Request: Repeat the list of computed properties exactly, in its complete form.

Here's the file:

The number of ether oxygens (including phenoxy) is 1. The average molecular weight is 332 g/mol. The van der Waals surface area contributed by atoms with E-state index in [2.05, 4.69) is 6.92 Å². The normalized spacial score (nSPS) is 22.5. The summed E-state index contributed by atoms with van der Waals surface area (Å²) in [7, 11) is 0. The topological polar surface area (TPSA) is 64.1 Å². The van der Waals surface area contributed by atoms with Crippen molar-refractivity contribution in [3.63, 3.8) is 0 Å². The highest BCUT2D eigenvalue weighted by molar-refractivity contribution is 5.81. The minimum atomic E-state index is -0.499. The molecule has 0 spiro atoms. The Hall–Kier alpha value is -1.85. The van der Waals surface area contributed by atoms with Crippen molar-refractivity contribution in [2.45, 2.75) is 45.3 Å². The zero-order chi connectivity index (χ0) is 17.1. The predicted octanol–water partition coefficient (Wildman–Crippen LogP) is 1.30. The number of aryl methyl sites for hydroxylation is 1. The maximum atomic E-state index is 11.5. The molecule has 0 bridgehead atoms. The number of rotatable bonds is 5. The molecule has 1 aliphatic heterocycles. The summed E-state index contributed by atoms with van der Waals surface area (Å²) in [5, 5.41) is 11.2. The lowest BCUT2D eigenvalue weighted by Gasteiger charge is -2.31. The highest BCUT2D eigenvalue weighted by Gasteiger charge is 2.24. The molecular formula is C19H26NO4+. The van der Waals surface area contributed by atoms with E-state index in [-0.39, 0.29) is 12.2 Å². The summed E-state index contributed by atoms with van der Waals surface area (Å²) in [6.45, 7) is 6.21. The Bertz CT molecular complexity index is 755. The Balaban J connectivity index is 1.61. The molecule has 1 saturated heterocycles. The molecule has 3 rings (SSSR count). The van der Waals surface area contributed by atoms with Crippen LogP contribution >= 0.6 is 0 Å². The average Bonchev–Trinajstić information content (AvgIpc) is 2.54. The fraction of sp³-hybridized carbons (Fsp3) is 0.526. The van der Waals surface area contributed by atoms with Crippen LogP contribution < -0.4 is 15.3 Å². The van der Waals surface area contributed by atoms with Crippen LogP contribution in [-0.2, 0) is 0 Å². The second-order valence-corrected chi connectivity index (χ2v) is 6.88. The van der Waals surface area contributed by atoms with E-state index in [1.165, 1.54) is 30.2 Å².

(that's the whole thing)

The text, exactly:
The number of ether oxygens (including phenoxy) is 1. The average molecular weight is 332 g/mol. The van der Waals surface area contributed by atoms with E-state index in [2.05, 4.69) is 6.92 Å². The normalized spacial score (nSPS) is 22.5. The summed E-state index contributed by atoms with van der Waals surface area (Å²) in [7, 11) is 0. The topological polar surface area (TPSA) is 64.1 Å². The van der Waals surface area contributed by atoms with Crippen molar-refractivity contribution in [3.63, 3.8) is 0 Å². The highest BCUT2D eigenvalue weighted by molar-refractivity contribution is 5.81. The minimum atomic E-state index is -0.499. The molecule has 0 spiro atoms. The Hall–Kier alpha value is -1.85. The van der Waals surface area contributed by atoms with Crippen molar-refractivity contribution in [2.45, 2.75) is 45.3 Å². The zero-order chi connectivity index (χ0) is 17.1. The predicted octanol–water partition coefficient (Wildman–Crippen LogP) is 1.30. The number of aryl methyl sites for hydroxylation is 1. The maximum atomic E-state index is 11.5. The molecule has 0 bridgehead atoms. The number of rotatable bonds is 5. The molecule has 1 aliphatic heterocycles. The summed E-state index contributed by atoms with van der Waals surface area (Å²) in [5, 5.41) is 11.2. The lowest BCUT2D eigenvalue weighted by Gasteiger charge is -2.31. The highest BCUT2D eigenvalue weighted by Gasteiger charge is 2.24. The molecular formula is C19H26NO4+. The van der Waals surface area contributed by atoms with E-state index in [-0.39, 0.29) is 12.2 Å². The summed E-state index contributed by atoms with van der Waals surface area (Å²) in [6.45, 7) is 6.21. The Bertz CT molecular complexity index is 755. The Balaban J connectivity index is 1.61. The molecule has 1 saturated heterocycles. The molecule has 3 rings (SSSR count). The van der Waals surface area contributed by atoms with Crippen LogP contribution >= 0.6 is 0 Å². The average Bonchev–Trinajstić information content (AvgIpc) is 2.54. The fraction of sp³-hybridized carbons (Fsp3) is 0.526. The van der Waals surface area contributed by atoms with Crippen LogP contribution < -0.4 is 15.3 Å². The van der Waals surface area contributed by atoms with Crippen LogP contribution in [-0.2, 0) is 0 Å². The second-order valence-corrected chi connectivity index (χ2v) is 6.88. The van der Waals surface area contributed by atoms with E-state index in [1.165, 1.54) is 30.2 Å².